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Meth, marijuana drive drug trade in Hall County

Recent Northeast Ga. bust highlights law enforcement efforts to thwart dealers

POSTED: August 13, 2017 12:30 a.m.
/For The Times

A sample of money, drugs and weapons confiscated in a drug raid by the Appalachian Regional Drug Enforcement Office.

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Mitchell Posey knows his fellow agents will never be able to end the drug trade. Whenever one player gets taken down, another one picks up the game.

But shutting down drug trafficking organizations, like one dismantled last month in North Georgia, can eliminate “an untold amount of property crime and violent crime,” said Posey, the Georgia Bureau of Investigation special agent in charge with the Appalachian Regional Drug Enforcement Office.

“We’re trying to head off, cut off ... violent crimes and property crimes, and essentially a lot of violent crimes and property crimes are either directly or indirectly related to drugs,” the agent said.

The regional drug enforcement office served 10 search warrants and 30 arrest warrants at the end of July for members of a methamphetamine trafficking group in Habersham and Stephens counties.

Posey said law enforcement had investigated the group for about eight months, with the organization allegedly trafficking 3 kilograms per week in the beginning.

The Times filed an open records request for all narcotics seized by the Hall County Sheriff’s Office from July 1, 2016, to July 1, 2017. The records show that methamphetamine, marijuana and various pills are most commonly seized.

Multi-Agency Narcotics Squad Lt. Don Scalia said marijuana and meth will continue to be No. 1 and 2 because of the heavy supply of both.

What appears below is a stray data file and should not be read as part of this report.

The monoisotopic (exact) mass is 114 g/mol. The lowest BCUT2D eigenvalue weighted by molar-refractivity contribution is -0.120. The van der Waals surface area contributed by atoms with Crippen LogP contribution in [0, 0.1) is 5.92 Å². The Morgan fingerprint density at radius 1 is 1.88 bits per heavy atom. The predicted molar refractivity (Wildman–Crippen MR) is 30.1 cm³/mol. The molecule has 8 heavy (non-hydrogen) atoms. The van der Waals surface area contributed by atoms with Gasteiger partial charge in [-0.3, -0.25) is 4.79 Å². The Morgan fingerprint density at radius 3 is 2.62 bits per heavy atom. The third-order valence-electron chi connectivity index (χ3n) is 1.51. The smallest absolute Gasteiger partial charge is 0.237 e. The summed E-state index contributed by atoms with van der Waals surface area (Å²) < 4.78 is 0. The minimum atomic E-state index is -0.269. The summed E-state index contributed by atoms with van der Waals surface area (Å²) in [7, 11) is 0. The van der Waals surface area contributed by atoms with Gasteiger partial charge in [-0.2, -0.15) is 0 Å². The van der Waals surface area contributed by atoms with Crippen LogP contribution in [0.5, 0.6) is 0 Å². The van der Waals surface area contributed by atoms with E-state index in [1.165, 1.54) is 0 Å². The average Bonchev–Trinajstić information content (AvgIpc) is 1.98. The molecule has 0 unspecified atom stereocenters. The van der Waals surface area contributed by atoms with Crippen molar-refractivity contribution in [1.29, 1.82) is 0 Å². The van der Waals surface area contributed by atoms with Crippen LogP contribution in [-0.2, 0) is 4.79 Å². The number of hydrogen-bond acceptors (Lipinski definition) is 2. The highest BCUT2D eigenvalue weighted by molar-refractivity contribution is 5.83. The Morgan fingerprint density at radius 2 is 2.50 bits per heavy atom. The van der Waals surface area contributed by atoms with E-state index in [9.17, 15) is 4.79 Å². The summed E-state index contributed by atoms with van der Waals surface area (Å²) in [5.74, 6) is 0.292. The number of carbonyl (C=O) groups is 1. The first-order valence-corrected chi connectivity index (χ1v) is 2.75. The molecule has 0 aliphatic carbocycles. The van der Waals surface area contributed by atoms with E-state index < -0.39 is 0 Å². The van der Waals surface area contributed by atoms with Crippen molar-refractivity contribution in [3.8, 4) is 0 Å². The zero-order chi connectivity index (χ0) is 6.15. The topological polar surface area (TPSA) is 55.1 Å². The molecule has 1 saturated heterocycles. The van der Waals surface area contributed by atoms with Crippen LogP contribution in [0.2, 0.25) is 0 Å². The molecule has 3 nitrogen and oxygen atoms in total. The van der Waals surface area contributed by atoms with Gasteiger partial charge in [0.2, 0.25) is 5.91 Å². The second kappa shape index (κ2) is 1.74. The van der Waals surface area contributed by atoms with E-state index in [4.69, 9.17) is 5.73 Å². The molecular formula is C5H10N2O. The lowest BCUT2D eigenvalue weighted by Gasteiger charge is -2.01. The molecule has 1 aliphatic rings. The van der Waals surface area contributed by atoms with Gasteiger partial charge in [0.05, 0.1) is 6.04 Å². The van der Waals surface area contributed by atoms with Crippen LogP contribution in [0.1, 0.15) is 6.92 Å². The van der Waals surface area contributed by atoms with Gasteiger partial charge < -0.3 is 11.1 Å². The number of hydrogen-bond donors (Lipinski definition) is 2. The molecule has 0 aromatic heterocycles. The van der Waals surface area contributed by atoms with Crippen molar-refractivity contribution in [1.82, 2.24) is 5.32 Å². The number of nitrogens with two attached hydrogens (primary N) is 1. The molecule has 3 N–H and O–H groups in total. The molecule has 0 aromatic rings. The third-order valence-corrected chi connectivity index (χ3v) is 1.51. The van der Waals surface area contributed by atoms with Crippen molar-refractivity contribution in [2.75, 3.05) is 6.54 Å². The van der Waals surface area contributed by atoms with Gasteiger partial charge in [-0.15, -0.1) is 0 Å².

“The pills really seem like they’re taking an uptick as well, and that seems to be the gateway drug. They get hooked on those and eventually they get hooked on heroin,” he said.

Of the pills seized that were identified, oxycodone and alprazolam were the most prevalent. Oxycodone is an opioid often seen as Oxycontin; alprazolam is a benzodiazepine drug commonly sold as Xanax.

For the drug enforcement office, Posey said methamphetamine is still leading the list, but heroin is “rising way faster than we want it to” as the drugs make their way out of the metro Atlanta area.

While community leaders have discussed the growing opioid epidemic, heroin and the more potent fentanyl are not seized as often as other drugs, according to the seizure records.

“Heroin addicts really only get enough to use, and then it’s gone. It’s not like we’re stopping people or doing search warrants on heroin addicts and you find drugs lying on the table,” Posey said.

From his interviews with lower-level drug dealers, Scalia said money is not the primary driving force.

“They say that really as far as making a lot of profit off of it, that’s not really what they’re even into,” he said. “They’re just trying to supply themselves and make enough money to keep on supplying themselves by selling it.”

One traffic stop for the Habersham drug suppliers led to the seizure of 4 ounces of methamphetamine, which in turn stopped the supply for 15 or so distributors, Posey said.

“With that one traffic stop, it essentially shut down the drug trade for about 15 people. You can guesstimate how many customers each of those 15 would have,” he said.

Later in the investigation, Posey said the group was only moving 8 ounces per week, and the drug enforcement office doesn’t know “how long they were on hard times.”

With the group now dismantled, Posey said there will be a disruption in the trade until distributors and new suppliers can build trust with one another to begin business.

While the bust will get traffickers off the street and potentially into treatment programs across North Georgia, the trade will resume.

“It does essentially curb the methamphetamine trade in North Georgia, but by no stretch of the imagination does it shut it down,” he said.

In prosecution, Northeastern Judicial Circuit District Attorney Lee Darragh said his office most commonly sees cases involving meth, cocaine and marijuana. Synthetic marijuana has seen steady growth in recent years, Darragh said.

“We have also seen more and more cases involving opioids like hydrocodone and heroin. While minor offenders who are simply users can benefit from programs like Drug Court, those who sell and distribute are the most dangerous to our society,” he said.



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